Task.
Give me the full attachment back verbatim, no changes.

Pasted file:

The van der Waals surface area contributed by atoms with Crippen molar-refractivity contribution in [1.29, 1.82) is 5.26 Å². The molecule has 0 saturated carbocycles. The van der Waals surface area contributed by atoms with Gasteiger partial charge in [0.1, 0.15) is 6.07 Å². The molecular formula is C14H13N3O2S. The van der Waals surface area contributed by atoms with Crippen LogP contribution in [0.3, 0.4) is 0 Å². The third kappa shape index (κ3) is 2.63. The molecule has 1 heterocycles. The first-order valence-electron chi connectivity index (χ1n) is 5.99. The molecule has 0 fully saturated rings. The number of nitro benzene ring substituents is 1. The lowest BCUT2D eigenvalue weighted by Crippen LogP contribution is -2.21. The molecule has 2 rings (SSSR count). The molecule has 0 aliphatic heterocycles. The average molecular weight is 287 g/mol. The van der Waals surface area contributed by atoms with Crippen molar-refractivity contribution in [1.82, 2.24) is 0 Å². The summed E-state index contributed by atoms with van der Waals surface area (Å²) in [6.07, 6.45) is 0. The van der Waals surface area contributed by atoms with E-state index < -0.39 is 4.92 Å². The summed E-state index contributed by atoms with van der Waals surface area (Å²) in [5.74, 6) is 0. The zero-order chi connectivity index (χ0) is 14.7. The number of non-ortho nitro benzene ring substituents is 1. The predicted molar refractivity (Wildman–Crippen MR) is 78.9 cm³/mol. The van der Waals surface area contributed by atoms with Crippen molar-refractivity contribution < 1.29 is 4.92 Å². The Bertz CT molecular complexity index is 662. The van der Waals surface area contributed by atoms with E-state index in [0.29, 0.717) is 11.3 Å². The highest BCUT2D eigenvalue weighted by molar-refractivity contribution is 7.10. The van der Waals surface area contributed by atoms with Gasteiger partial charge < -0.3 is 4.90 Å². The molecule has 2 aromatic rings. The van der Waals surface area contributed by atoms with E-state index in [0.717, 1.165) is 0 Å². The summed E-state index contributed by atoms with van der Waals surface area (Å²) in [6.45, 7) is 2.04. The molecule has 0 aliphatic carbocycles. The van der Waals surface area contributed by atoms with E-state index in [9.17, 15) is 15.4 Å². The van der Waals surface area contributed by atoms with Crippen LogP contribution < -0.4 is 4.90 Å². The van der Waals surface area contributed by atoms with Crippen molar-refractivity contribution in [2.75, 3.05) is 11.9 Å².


The van der Waals surface area contributed by atoms with Crippen molar-refractivity contribution in [1.29, 1.82) is 5.26 Å². The molecule has 0 saturated carbocycles. The van der Waals surface area contributed by atoms with Gasteiger partial charge in [0.1, 0.15) is 6.07 Å². The molecular formula is C14H13N3O2S. The van der Waals surface area contributed by atoms with Crippen LogP contribution in [0.3, 0.4) is 0 Å². The third kappa shape index (κ3) is 2.63. The molecule has 1 heterocycles. The first-order valence-electron chi connectivity index (χ1n) is 5.99. The molecule has 0 fully saturated rings. The number of nitro benzene ring substituents is 1. The lowest BCUT2D eigenvalue weighted by Crippen LogP contribution is -2.21. The molecule has 2 rings (SSSR count). The molecule has 0 aliphatic heterocycles. The average molecular weight is 287 g/mol. The van der Waals surface area contributed by atoms with Crippen molar-refractivity contribution in [1.82, 2.24) is 0 Å². The summed E-state index contributed by atoms with van der Waals surface area (Å²) in [6.07, 6.45) is 0. The van der Waals surface area contributed by atoms with E-state index < -0.39 is 4.92 Å². The summed E-state index contributed by atoms with van der Waals surface area (Å²) in [5.74, 6) is 0. The zero-order chi connectivity index (χ0) is 14.7. The number of non-ortho nitro benzene ring substituents is 1. The predicted molar refractivity (Wildman–Crippen MR) is 78.9 cm³/mol. The van der Waals surface area contributed by atoms with Crippen molar-refractivity contribution < 1.29 is 4.92 Å². The Bertz CT molecular complexity index is 662. The van der Waals surface area contributed by atoms with E-state index in [0.29, 0.717) is 11.3 Å². The highest BCUT2D eigenvalue weighted by molar-refractivity contribution is 7.10. The van der Waals surface area contributed by atoms with Gasteiger partial charge < -0.3 is 4.90 Å². The molecule has 2 aromatic rings. The van der Waals surface area contributed by atoms with E-state index in [0.717, 1.165) is 0 Å². The summed E-state index contributed by atoms with van der Waals surface area (Å²) in [6.45, 7) is 2.04. The molecule has 0 aliphatic carbocycles. The van der Waals surface area contributed by atoms with E-state index in [9.17, 15) is 15.4 Å². The van der Waals surface area contributed by atoms with Crippen LogP contribution < -0.4 is 4.90 Å². The van der Waals surface area contributed by atoms with Crippen molar-refractivity contribution in [2.75, 3.05) is 11.9 Å².